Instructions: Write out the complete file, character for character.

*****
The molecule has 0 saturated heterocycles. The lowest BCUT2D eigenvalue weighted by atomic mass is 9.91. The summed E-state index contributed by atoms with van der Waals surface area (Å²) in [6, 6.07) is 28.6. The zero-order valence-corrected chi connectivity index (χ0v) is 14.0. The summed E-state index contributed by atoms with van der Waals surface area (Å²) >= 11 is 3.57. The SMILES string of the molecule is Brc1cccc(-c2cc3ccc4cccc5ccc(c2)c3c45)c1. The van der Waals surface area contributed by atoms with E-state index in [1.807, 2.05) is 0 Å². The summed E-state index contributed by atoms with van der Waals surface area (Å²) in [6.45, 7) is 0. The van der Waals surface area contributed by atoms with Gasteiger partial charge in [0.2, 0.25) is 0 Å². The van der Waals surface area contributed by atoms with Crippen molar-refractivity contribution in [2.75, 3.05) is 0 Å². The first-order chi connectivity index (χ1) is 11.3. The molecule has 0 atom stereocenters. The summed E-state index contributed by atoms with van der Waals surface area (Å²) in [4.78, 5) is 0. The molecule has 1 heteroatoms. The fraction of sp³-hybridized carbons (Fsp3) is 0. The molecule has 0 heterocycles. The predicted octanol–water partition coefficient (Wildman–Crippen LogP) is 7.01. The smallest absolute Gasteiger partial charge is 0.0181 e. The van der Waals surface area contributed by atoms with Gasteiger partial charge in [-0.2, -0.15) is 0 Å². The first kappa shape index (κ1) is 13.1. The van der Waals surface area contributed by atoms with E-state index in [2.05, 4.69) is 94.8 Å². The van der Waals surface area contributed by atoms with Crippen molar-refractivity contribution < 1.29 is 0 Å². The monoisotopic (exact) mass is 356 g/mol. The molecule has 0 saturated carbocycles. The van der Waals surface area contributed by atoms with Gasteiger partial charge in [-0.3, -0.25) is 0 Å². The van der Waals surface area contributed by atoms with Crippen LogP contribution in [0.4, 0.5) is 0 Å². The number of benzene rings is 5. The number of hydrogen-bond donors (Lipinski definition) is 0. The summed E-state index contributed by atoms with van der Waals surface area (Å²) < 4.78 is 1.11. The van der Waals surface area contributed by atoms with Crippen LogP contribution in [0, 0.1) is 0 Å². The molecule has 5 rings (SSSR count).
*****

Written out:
The molecule has 0 saturated heterocycles. The lowest BCUT2D eigenvalue weighted by atomic mass is 9.91. The summed E-state index contributed by atoms with van der Waals surface area (Å²) in [6, 6.07) is 28.6. The zero-order valence-corrected chi connectivity index (χ0v) is 14.0. The summed E-state index contributed by atoms with van der Waals surface area (Å²) >= 11 is 3.57. The SMILES string of the molecule is Brc1cccc(-c2cc3ccc4cccc5ccc(c2)c3c45)c1. The van der Waals surface area contributed by atoms with E-state index in [1.807, 2.05) is 0 Å². The summed E-state index contributed by atoms with van der Waals surface area (Å²) in [6.45, 7) is 0. The van der Waals surface area contributed by atoms with Gasteiger partial charge in [0.2, 0.25) is 0 Å². The van der Waals surface area contributed by atoms with Crippen molar-refractivity contribution in [2.75, 3.05) is 0 Å². The first-order chi connectivity index (χ1) is 11.3. The molecule has 0 atom stereocenters. The summed E-state index contributed by atoms with van der Waals surface area (Å²) in [4.78, 5) is 0. The molecule has 1 heteroatoms. The fraction of sp³-hybridized carbons (Fsp3) is 0. The molecule has 0 heterocycles. The predicted octanol–water partition coefficient (Wildman–Crippen LogP) is 7.01. The smallest absolute Gasteiger partial charge is 0.0181 e. The van der Waals surface area contributed by atoms with Gasteiger partial charge in [-0.2, -0.15) is 0 Å². The first kappa shape index (κ1) is 13.1. The van der Waals surface area contributed by atoms with E-state index in [2.05, 4.69) is 94.8 Å². The van der Waals surface area contributed by atoms with Crippen molar-refractivity contribution < 1.29 is 0 Å². The monoisotopic (exact) mass is 356 g/mol. The molecule has 0 saturated carbocycles. The van der Waals surface area contributed by atoms with Gasteiger partial charge in [-0.3, -0.25) is 0 Å². The van der Waals surface area contributed by atoms with Crippen LogP contribution in [0.4, 0.5) is 0 Å². The number of benzene rings is 5. The number of hydrogen-bond donors (Lipinski definition) is 0. The summed E-state index contributed by atoms with van der Waals surface area (Å²) < 4.78 is 1.11. The van der Waals surface area contributed by atoms with Crippen LogP contribution in [0, 0.1) is 0 Å². The molecule has 5 rings (SSSR count).